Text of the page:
The main goal of the final project (which counts for 1/2 of the course grade) is to put together all the bits and pieces that you've learned about programming during the quarter: object-oriented programming concepts, well commented readable code, good data structure definitions, understandable algorithms, reasonable error checking on user-provided input, etc.
Over the many years that this course has been taught, we've seen great (and fun) final projects. Examples include:
The point of listing these examples is to show the variety of ideas students have come up with. Some programs have been used to further a research project a student was involved with, some were demonstrations of concepts that the student was interested in, and some have been computer games that were just plain fun to write.
- A GUI-based program to calculate safe dosage levels for potentially toxic drugs. See details here.
- A GUI-based lab animal colony database management system. See details here.
- A GUI-based program to search for plasmids and primers used in the lab. See details here.
- A program to analyze the fragment weights from a mass spectrometry experiments.
- A program to calculate fluid and electrolyte deficit and estimate creatinine clearance in order to access patient renal function.
- A program to compute the target genotypes of Drosophila parents given the desired genotype of progeny.
- A program to calculate electrostatic energy based on a molecule's coordinates and partial charges.
- A program that maintains a database of clinic patients, allowing the user to add, modify, and delete individual patient records.
- A program to determine the dosing regimen for several different drugs given half-life, therapeutic index, and other patient parameters.
- A program that demonstrates community birth, aging, and death based on a cellular automata algorithm.
- A program to catalog and search a personal wine collection.
The requirements listed here are intentionally fairly general so as to maximize the flexibility you have. All will be discussed in class prior to the end of the quarter and most have been the topic of homework problems.
- Your program may be (i) a script, or (ii) an interactive program with either a command-line interface or a graphical user interface (GUI).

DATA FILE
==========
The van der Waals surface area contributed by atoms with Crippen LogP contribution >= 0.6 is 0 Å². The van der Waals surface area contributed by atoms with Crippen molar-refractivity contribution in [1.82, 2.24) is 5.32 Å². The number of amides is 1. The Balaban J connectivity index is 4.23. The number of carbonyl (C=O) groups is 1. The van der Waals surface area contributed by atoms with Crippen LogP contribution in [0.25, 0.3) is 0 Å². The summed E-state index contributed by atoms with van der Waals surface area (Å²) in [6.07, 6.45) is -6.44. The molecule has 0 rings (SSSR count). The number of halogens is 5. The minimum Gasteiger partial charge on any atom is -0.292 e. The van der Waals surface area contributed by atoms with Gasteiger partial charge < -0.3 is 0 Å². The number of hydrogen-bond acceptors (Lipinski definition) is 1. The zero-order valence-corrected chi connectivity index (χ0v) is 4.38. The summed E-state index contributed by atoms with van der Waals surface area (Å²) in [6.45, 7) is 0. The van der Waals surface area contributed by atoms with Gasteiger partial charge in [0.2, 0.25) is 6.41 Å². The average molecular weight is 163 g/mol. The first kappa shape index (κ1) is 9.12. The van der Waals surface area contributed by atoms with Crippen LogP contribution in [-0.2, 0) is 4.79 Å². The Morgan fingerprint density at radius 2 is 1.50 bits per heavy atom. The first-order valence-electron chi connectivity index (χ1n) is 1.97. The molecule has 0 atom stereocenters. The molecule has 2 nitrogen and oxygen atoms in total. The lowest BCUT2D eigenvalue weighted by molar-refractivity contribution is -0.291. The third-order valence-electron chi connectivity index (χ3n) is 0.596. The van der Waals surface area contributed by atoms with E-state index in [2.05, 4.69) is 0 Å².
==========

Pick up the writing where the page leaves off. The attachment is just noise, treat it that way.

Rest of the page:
When processing user input, at least some rudimentary error checking should be performed in order to avoid tracebacks caused by simple input errors such as mistyped file names or unreasonable numerical data values.
- If you choose to implement a script, your program must accept command line arguments specified by the user such as file name(s) and program option flags. Your program must also both read from and write to at least one disk file.
- If you choose to implement an interactive command line program, your program must include an event loop that reads from standard input (sys.stdin) and reads from or writes to at least one disk file.
- If you choose to implement an interactive GUI program, your program must use Tkinter or Pmw and read from or write to at least one disk file. (If you wish, you may use a different windowing system after getting approval from the course instructors.)
- Your program must define at least two Python classes, possibly more. Your use of class definitions should be done in such a way that they improve the modularity and potential re-usability of your code.
- Your program must consist of multiple program modules. A good way to start is to put the main program in one file and library functions and classes in other files. Each module should have some simple means of testing that module independently of the other modules.
- Your program must either parse input data and use them in some non-trivial task, or use data generated within your program to update one or more graphical outputs such as a histogram or other plot. Examples of parsing include:
Examples of using data include:
- extracting values from an XML file,
- reading comma- or tab-separated data files, and
- screen-scraping from web sites.
The goal is to demonstrate using Python for some non-trivial task. Simply copying data with minor alterations, such as replacing one string with another, is not sufficient.
- creating objects from input values,
- sorting input based on criteria other than alphabetical or simple numerical comparison,
- querying web sites or web services by providing input data to them and then utilizing the results,
- updating graphical displays such as text or graphics (e.g., plot(s)).
- Your program modules must have sufficient comments and docstrings embedded in the source code so that someone reading the program can tell what is going on. Complex algorithms should be thoroughly documented.
- You need to provide either a separate text or MSWord file, or details in an email message, that describes the problem statement, the objective you're trying to accomplish, the approach you've used, any non-standard Python packages you use (including specific versions of those packages), any needed input files used by your program, and any limitations to your solution. In other words, tell us what you're trying to accomplish and provide us with what we need to successfully duplicate your results.
Obviously you need to supply the source code so that we can test your program. You should also supply instructions on how to run your program if it's not totally obvious how to do so, or if you don't provide a "help" feature. If your program uses an input data file or user-provided keyboard input you'll need to supply that too. If you use other python packages that we have not discussed in class, tell us where to obtain these packages. Lastly, if it not completely obvious if your program is generating correct output, you'll need to supply sample output so that we can determine if the program works as advertised.